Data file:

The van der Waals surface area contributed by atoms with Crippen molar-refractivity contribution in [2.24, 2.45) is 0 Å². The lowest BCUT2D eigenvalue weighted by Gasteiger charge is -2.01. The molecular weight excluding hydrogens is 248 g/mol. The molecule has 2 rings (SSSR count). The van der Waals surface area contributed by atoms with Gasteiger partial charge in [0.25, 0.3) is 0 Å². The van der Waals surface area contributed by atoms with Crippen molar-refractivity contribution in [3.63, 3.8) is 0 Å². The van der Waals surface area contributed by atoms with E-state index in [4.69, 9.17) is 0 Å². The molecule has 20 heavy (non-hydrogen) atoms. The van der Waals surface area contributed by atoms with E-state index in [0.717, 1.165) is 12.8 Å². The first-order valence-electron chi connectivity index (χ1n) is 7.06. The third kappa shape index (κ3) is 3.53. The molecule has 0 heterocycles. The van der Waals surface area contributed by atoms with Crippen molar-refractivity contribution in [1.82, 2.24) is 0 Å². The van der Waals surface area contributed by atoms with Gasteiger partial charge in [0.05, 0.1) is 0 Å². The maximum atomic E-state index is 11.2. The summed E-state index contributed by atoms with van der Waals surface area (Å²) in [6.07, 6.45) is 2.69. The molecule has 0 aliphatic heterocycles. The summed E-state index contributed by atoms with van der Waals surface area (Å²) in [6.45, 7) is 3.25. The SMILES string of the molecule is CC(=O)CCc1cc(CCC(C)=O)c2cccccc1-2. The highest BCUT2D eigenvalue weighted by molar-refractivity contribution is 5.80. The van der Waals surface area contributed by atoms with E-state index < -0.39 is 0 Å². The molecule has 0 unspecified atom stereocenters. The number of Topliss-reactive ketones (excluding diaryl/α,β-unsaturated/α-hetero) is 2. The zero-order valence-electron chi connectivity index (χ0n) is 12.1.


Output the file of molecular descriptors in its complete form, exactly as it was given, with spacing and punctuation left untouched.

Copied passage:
The van der Waals surface area contributed by atoms with Crippen molar-refractivity contribution in [2.24, 2.45) is 0 Å². The lowest BCUT2D eigenvalue weighted by Gasteiger charge is -2.01. The molecular weight excluding hydrogens is 248 g/mol. The molecule has 2 rings (SSSR count). The van der Waals surface area contributed by atoms with Gasteiger partial charge in [0.25, 0.3) is 0 Å². The van der Waals surface area contributed by atoms with Crippen molar-refractivity contribution in [3.63, 3.8) is 0 Å². The van der Waals surface area contributed by atoms with E-state index in [4.69, 9.17) is 0 Å². The molecule has 20 heavy (non-hydrogen) atoms. The van der Waals surface area contributed by atoms with E-state index in [0.717, 1.165) is 12.8 Å². The first-order valence-electron chi connectivity index (χ1n) is 7.06. The third kappa shape index (κ3) is 3.53. The molecule has 0 heterocycles. The van der Waals surface area contributed by atoms with Crippen molar-refractivity contribution in [1.82, 2.24) is 0 Å². The van der Waals surface area contributed by atoms with Gasteiger partial charge in [0.05, 0.1) is 0 Å². The maximum atomic E-state index is 11.2. The summed E-state index contributed by atoms with van der Waals surface area (Å²) in [6.07, 6.45) is 2.69. The molecule has 0 aliphatic heterocycles. The summed E-state index contributed by atoms with van der Waals surface area (Å²) in [6.45, 7) is 3.25. The SMILES string of the molecule is CC(=O)CCc1cc(CCC(C)=O)c2cccccc1-2. The highest BCUT2D eigenvalue weighted by molar-refractivity contribution is 5.80. The van der Waals surface area contributed by atoms with E-state index < -0.39 is 0 Å². The molecule has 0 unspecified atom stereocenters. The number of Topliss-reactive ketones (excluding diaryl/α,β-unsaturated/α-hetero) is 2. The zero-order valence-electron chi connectivity index (χ0n) is 12.1.